Kappa helps women quot;Take Back the Nightquot;

by Beacon Staff • April 5, 2006

Sorority members handed out purple ribbons and wore purple T-shirts displaying the female symbol to promote the message behind the week-long event.,Emerson sorority Kappa Gamma Chi sponsored the ninth annual Take Back the Night last week in order to help raise awareness of domestic violence against women.

Sorority members handed out purple ribbons and wore purple T-shirts displaying the female symbol to promote the message behind the week-long event.

Kappa Gamma Chi raised more than $200 by selling cookie-grams, messages attached to snacks, during the week. The proceeds will benefit Casa Myrna Vazquez, a women's shelter in Boston that helps women and their families escape domestic violence and abuse.

Kappa Gamma Chi members Dunja Simunovic, a junior writing, literature and publishing (WLP) and marketing double major, and Tori Steere, a sophomore communication studies major, organized Take Back the Night events. Steere said that the message of Take Back the Night is important to spread.

"[Domestic abuse victims] feel like they don't have a voice," Steere said. "It's something that we need to bring out. Especially for younger people, so they grow up knowing that it's something that happens and that they can help."

According to Kappa Gamma Chi president Becca Blacker, a senior WLP major, attendance at this year's program almost doubled since last year. The most popular events, the Performance Festival and Mocktails, drew more than 50 people each.

Simunovic said she wanted to draw attention to the issues, so she changed the focus because of low attendance at the last Take Back the Night. This year, events raised domestic violence awareness but also touched upon many women's issues, such as women's empowerment and sexuality.

"There are a lot of emotional issues behind abuse," Steere said. "We wanted to focus on educating yourself and being comfortable with who you are as a person."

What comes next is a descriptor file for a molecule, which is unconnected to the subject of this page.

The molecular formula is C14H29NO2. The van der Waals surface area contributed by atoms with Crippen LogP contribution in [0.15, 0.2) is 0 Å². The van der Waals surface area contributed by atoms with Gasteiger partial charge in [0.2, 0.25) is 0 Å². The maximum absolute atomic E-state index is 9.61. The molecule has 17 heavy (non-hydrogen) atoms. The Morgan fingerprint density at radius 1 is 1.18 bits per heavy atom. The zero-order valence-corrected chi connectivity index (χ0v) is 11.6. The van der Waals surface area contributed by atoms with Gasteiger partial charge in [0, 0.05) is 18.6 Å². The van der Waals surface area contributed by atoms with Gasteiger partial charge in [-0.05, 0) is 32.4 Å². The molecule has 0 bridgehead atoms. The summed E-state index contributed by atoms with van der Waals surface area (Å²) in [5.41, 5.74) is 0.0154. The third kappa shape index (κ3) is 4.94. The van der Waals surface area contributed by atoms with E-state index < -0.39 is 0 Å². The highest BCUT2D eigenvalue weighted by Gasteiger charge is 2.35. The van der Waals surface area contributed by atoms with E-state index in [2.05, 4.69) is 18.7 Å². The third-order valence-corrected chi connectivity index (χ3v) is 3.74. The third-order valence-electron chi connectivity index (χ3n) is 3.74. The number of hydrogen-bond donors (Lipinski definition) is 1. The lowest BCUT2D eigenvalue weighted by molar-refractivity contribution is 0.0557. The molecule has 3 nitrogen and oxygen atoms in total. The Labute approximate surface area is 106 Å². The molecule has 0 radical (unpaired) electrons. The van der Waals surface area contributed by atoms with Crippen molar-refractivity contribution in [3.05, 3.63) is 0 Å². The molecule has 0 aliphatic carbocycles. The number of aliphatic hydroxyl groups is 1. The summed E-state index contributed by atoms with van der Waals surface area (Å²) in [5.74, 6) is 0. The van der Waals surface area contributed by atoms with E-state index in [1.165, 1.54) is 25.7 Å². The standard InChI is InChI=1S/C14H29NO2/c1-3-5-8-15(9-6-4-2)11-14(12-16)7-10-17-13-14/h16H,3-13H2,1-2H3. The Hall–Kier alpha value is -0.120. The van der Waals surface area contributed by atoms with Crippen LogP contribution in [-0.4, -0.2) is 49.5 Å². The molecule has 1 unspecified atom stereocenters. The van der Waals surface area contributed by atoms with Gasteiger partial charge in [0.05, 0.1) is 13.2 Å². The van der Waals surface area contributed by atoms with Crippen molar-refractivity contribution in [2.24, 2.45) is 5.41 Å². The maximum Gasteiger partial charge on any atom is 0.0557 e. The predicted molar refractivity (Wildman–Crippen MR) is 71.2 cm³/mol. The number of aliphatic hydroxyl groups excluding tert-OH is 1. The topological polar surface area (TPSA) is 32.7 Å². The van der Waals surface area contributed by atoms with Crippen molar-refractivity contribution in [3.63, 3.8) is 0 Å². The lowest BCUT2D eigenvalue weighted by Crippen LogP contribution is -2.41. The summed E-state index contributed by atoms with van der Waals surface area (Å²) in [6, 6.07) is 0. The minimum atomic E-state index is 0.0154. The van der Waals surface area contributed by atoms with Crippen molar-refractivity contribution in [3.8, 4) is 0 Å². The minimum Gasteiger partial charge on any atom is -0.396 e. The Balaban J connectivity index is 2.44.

Last Sunday's performance festival kicked off the week-long event with various forms of artistic expression, including monologues and mimes. Mia Van De Water, a junior theatre major, stepped on stage naked and performed an original piece that focused on Genesis and Adam and Eve.

Steere said Van De Water did not tell Kappa Gamma Chi members that she would appear naked on stage, and when she finally performed, Steere was surprised.

"It was a different way to express being a woman and being empowered," Steere said. "It was physically showing people [that she was] comfortable in her own skin. It's something we don't see every day, but it was something that made an impact on everyone."

Mid-week, students enjoyed strawberry daiquiris and pina colada mocktails while they watched New York City sex columnist Carrie Bradshaw tackle bad break-ups and add to her multiplying Manolo Blahnik shoe collection at the Sex and the City Marathon.

"I think that there's a growing trend among young women to move away from the June Cleaver image and into the independent women living in the city and experiencing your sexuality and not running away from it," said sophomore WLP and political communications double major Ashley Fetyko, who attended the event. "I think that's something, especially women in our age group, can relate to."

This year's events also covered serious issues. Twenty-two students attended education night to learn more about domestic violence and women's rights.

"I didn't realize how much [domestic violence] affected people on this campus," said Christy Letizia, Kappa Gamma Chi advisor and Coordinator of Off-Campus Student Services. "It's hard to know. You hope that it's not something that anyone who you are working with or are around is experiencing."

Freshman print journalism major Benjamin Buday, a brown belt in Shaolin Kempo Karate, led a self-defense class to teach women how to protect themselves in violent situations on Friday, March 31.

Buday said that learning self-defense techniques is essential when living in a city area.

"I think it's important, because a lot of people go out to parties late at night," Buday said. "People have a false sense of security, especially in this part of the city."

Buday said that techniques do not always work; however, he said they can provide an advantage.

"Knowing how to use your tools: your body, your voice and to be preventive ... is better than just going blank if you're feeling like you're threatened," he said.

Emerson Police Department Lieutenant Scott Bornstein said women should always travel in groups and avoid Boston Common and the Public Garden late at night.

"Crime prevention and keeping yourself safe is just a lot of common sense," Bornstein said. "Awareness and education is very important when it comes to protecting yourself. Especially if you might not be used to the city and you might [have] come from a small suburban town or a rural state."

Steere and Simunovic said that this year's Take Back the Night events had the highest attendance of the past four years.

"We felt really good about it," Steere said. "We thought a lot of people came and took something away from the [events]. We are excited to build upon it for next year."

Amanda Pinto contributed to this report